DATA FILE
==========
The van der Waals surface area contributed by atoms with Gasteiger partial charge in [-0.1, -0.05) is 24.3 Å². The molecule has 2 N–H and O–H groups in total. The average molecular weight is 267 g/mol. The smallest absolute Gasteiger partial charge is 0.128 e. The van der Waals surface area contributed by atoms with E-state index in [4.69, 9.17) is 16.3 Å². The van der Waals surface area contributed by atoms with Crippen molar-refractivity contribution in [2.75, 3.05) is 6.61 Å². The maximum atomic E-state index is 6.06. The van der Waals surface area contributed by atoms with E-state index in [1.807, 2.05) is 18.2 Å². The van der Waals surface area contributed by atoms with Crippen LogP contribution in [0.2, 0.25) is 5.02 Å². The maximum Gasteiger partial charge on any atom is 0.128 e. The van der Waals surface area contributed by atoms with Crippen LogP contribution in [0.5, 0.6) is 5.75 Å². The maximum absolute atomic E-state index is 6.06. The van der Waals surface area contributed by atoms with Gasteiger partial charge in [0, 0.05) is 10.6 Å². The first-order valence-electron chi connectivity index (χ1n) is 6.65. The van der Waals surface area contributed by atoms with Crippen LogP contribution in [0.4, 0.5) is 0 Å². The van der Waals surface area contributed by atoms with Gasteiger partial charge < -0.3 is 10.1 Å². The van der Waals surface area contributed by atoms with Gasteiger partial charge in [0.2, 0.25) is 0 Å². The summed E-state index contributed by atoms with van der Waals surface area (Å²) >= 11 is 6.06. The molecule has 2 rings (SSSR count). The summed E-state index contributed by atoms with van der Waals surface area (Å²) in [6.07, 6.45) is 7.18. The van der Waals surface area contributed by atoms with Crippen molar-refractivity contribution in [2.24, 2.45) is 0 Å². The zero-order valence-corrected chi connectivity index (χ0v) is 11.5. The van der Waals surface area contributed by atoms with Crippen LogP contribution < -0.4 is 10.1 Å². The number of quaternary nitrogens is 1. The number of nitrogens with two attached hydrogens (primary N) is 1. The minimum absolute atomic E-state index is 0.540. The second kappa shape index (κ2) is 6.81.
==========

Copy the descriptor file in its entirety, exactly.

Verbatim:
The van der Waals surface area contributed by atoms with Gasteiger partial charge in [-0.1, -0.05) is 24.3 Å². The molecule has 2 N–H and O–H groups in total. The average molecular weight is 267 g/mol. The smallest absolute Gasteiger partial charge is 0.128 e. The van der Waals surface area contributed by atoms with E-state index in [4.69, 9.17) is 16.3 Å². The van der Waals surface area contributed by atoms with Crippen molar-refractivity contribution in [2.75, 3.05) is 6.61 Å². The maximum atomic E-state index is 6.06. The van der Waals surface area contributed by atoms with E-state index in [1.807, 2.05) is 18.2 Å². The van der Waals surface area contributed by atoms with Crippen LogP contribution in [0.2, 0.25) is 5.02 Å². The maximum Gasteiger partial charge on any atom is 0.128 e. The van der Waals surface area contributed by atoms with Crippen LogP contribution in [0.5, 0.6) is 5.75 Å². The maximum absolute atomic E-state index is 6.06. The van der Waals surface area contributed by atoms with Gasteiger partial charge in [0, 0.05) is 10.6 Å². The first-order valence-electron chi connectivity index (χ1n) is 6.65. The van der Waals surface area contributed by atoms with Crippen LogP contribution in [0.4, 0.5) is 0 Å². The van der Waals surface area contributed by atoms with Gasteiger partial charge < -0.3 is 10.1 Å². The van der Waals surface area contributed by atoms with Gasteiger partial charge in [0.2, 0.25) is 0 Å². The summed E-state index contributed by atoms with van der Waals surface area (Å²) >= 11 is 6.06. The molecule has 2 rings (SSSR count). The summed E-state index contributed by atoms with van der Waals surface area (Å²) in [6.07, 6.45) is 7.18. The van der Waals surface area contributed by atoms with Crippen molar-refractivity contribution in [2.24, 2.45) is 0 Å². The zero-order valence-corrected chi connectivity index (χ0v) is 11.5. The van der Waals surface area contributed by atoms with Crippen LogP contribution < -0.4 is 10.1 Å². The number of quaternary nitrogens is 1. The number of nitrogens with two attached hydrogens (primary N) is 1. The minimum absolute atomic E-state index is 0.540. The second kappa shape index (κ2) is 6.81.